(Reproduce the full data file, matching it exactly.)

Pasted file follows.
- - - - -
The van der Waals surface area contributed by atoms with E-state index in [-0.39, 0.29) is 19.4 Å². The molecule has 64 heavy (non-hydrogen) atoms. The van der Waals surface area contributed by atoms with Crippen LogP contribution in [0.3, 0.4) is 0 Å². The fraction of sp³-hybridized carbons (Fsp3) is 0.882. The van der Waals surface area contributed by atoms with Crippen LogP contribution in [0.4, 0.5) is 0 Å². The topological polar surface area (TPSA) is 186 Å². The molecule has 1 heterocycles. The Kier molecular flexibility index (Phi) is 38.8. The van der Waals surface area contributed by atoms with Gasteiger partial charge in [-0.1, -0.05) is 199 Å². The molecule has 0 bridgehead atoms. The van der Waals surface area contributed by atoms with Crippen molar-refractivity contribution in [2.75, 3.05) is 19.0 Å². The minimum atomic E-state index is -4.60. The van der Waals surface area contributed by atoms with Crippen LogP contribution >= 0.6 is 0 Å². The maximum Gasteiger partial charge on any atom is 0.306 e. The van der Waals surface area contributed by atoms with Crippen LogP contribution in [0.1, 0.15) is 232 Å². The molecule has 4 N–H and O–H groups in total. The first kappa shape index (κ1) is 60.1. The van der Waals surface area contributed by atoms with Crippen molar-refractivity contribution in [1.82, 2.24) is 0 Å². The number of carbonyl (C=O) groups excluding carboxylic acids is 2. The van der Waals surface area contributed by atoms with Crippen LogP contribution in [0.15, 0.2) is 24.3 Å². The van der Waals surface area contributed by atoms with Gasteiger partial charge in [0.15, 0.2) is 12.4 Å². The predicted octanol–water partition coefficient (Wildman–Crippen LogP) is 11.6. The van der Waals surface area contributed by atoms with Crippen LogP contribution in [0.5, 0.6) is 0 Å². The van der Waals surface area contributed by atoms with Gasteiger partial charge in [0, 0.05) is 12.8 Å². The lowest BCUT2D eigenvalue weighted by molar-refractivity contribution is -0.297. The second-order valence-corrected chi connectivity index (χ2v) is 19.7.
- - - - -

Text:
The van der Waals surface area contributed by atoms with E-state index in [-0.39, 0.29) is 19.4 Å². The molecule has 64 heavy (non-hydrogen) atoms. The van der Waals surface area contributed by atoms with Crippen LogP contribution in [0.3, 0.4) is 0 Å². The fraction of sp³-hybridized carbons (Fsp3) is 0.882. The van der Waals surface area contributed by atoms with Crippen LogP contribution in [0.4, 0.5) is 0 Å². The topological polar surface area (TPSA) is 186 Å². The molecule has 1 heterocycles. The Kier molecular flexibility index (Phi) is 38.8. The van der Waals surface area contributed by atoms with Gasteiger partial charge in [-0.1, -0.05) is 199 Å². The molecule has 0 bridgehead atoms. The van der Waals surface area contributed by atoms with Crippen molar-refractivity contribution in [2.75, 3.05) is 19.0 Å². The minimum atomic E-state index is -4.60. The van der Waals surface area contributed by atoms with Crippen LogP contribution >= 0.6 is 0 Å². The maximum Gasteiger partial charge on any atom is 0.306 e. The van der Waals surface area contributed by atoms with Crippen LogP contribution in [0.1, 0.15) is 232 Å². The molecule has 4 N–H and O–H groups in total. The first kappa shape index (κ1) is 60.1. The van der Waals surface area contributed by atoms with Crippen molar-refractivity contribution in [1.82, 2.24) is 0 Å². The number of carbonyl (C=O) groups excluding carboxylic acids is 2. The van der Waals surface area contributed by atoms with Crippen LogP contribution in [0.15, 0.2) is 24.3 Å². The van der Waals surface area contributed by atoms with Gasteiger partial charge in [0.15, 0.2) is 12.4 Å². The predicted octanol–water partition coefficient (Wildman–Crippen LogP) is 11.6. The van der Waals surface area contributed by atoms with Crippen LogP contribution in [0.5, 0.6) is 0 Å². The van der Waals surface area contributed by atoms with Gasteiger partial charge in [0, 0.05) is 12.8 Å². The lowest BCUT2D eigenvalue weighted by molar-refractivity contribution is -0.297. The second-order valence-corrected chi connectivity index (χ2v) is 19.7.